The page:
Susannah Hays

 Roland Barthes Camera Lucida          Roland Barthes

Marpa was very upset when his son was killed, and one of his disciples said: “You used to tell us that everything is illusion. Is it not so with the death of your son? Is not that an illusion?” And Marpa replied: “True, but the death of my son is a super-illusion.”

—Chogyam Trungpa
Practice of the Tibetan Way


Photography: Degree Zero

Within the last year of Roland Barthes’ career he wrote the provocative essay Camera Lucida where he reflects on photography from two perspectives: First, he examines the nature and essence of photography by playing experientially with a photograph’s capacity to evoke memories. Second, his essay serves as an epitaph for his mother. This eulogy is inseparable from his effort to describe the essence of photography. What movement occurs when the observer observes himself self-reflexively looking? What does Barthes mean when he says--when he looks at a photograph, he wants to be a primitive without culture? What does a photograph make one feel?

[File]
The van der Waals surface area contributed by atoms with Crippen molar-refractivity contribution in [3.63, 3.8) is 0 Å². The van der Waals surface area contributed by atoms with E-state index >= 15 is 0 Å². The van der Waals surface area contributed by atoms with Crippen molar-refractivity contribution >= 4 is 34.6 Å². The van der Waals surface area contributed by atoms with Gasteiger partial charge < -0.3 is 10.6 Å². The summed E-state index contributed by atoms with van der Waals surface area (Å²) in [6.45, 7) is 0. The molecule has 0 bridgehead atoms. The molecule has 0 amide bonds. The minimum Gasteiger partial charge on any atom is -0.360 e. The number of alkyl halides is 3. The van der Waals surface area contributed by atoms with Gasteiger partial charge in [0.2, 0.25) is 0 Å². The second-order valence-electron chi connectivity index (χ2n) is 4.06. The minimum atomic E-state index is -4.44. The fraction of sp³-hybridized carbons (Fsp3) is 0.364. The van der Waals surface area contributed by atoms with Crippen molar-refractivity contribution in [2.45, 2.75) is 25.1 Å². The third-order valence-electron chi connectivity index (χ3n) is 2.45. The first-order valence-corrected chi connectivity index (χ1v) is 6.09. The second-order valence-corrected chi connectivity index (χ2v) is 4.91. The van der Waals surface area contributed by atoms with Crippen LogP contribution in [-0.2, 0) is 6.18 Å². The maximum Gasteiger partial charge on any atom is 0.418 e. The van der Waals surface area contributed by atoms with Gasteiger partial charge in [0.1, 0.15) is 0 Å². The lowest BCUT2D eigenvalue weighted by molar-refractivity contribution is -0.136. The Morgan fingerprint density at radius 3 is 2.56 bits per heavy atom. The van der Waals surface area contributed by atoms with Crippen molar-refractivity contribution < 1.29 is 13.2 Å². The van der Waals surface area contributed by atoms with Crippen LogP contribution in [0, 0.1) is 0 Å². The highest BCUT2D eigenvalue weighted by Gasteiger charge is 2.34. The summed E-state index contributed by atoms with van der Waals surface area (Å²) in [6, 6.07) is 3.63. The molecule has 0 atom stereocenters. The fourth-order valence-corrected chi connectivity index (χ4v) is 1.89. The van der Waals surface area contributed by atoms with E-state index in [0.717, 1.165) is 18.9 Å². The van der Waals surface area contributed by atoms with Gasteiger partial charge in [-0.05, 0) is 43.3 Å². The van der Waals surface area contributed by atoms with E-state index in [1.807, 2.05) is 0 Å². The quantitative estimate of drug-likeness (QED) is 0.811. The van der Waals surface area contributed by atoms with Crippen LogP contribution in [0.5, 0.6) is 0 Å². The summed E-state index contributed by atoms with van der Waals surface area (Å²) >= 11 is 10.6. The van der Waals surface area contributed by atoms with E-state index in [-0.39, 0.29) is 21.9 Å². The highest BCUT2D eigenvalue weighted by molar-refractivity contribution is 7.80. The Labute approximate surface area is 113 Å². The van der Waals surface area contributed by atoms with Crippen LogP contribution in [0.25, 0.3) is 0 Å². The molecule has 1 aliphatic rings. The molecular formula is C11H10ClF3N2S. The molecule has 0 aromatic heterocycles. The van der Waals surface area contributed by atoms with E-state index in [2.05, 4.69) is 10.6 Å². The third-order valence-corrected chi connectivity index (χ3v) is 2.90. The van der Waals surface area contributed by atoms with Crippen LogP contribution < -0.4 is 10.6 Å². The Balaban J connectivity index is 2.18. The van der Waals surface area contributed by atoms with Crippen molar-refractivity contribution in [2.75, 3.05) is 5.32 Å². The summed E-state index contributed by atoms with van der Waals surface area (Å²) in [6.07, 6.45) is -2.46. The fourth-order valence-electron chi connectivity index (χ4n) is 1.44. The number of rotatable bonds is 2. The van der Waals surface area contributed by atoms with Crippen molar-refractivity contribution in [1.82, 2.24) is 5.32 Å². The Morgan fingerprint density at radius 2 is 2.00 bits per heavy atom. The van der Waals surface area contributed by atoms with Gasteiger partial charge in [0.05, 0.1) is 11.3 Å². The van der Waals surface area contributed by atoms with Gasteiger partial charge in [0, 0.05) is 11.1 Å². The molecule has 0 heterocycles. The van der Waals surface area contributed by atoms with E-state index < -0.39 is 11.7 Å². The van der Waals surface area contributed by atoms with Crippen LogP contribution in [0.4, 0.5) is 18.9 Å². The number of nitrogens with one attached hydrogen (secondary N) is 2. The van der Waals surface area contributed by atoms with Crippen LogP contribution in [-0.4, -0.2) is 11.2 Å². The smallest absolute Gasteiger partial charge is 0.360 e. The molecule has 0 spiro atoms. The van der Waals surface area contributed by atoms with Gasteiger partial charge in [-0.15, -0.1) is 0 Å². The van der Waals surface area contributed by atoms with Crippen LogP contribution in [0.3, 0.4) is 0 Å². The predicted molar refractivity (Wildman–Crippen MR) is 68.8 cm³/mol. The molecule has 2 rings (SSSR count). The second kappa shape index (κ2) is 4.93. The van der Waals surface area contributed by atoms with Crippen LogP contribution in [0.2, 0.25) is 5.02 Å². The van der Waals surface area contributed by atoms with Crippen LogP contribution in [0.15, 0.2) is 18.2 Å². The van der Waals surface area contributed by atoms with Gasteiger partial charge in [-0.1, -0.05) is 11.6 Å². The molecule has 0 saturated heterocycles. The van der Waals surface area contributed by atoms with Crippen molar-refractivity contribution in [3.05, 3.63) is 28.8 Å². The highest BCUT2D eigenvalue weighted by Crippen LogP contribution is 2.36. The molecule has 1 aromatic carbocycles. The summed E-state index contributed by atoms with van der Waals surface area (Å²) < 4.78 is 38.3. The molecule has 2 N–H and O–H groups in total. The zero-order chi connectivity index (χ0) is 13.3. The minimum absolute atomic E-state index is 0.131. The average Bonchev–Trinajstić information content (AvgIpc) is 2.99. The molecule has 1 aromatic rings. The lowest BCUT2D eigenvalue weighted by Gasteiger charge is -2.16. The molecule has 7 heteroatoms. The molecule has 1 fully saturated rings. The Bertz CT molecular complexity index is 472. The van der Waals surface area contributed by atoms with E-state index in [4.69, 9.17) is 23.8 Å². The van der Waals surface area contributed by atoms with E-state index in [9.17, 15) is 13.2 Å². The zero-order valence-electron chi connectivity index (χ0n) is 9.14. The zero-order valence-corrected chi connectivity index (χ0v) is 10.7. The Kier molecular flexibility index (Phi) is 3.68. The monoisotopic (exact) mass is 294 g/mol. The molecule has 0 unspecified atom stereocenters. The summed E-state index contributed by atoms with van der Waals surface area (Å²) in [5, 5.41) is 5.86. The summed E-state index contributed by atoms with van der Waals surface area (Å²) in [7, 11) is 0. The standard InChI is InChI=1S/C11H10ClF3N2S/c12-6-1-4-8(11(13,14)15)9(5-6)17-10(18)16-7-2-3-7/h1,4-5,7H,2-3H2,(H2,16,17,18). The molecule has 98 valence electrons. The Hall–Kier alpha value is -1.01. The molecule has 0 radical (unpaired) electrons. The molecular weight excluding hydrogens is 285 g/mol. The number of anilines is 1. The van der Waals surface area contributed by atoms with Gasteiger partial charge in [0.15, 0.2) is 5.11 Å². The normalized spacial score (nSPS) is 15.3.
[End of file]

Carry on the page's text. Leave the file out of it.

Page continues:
To commemorate the 25th anniversary of Barthes’ work, a collection of essays by contemporary critical theorists and historians of photography (including contributions by Geoffrey Batchen, Victor Burgin, Eduardo Cadava, Doug Nickel, Jay Prosser and others) have been gathered in order to engage Barthes’ endlessly moving, ontological study of photography. By re-reading this now canonical text and looking closely at the numerous critical essays, which surround its publication, conversation will emerge debating the nature and status of photography today. Students will be asked to prepare a critical review on one of the author’s texts OR create their own camera lucida, by curating a little history of photography providing a selection of 20 images with a corresponding text.




    © 2006 Susannah Hays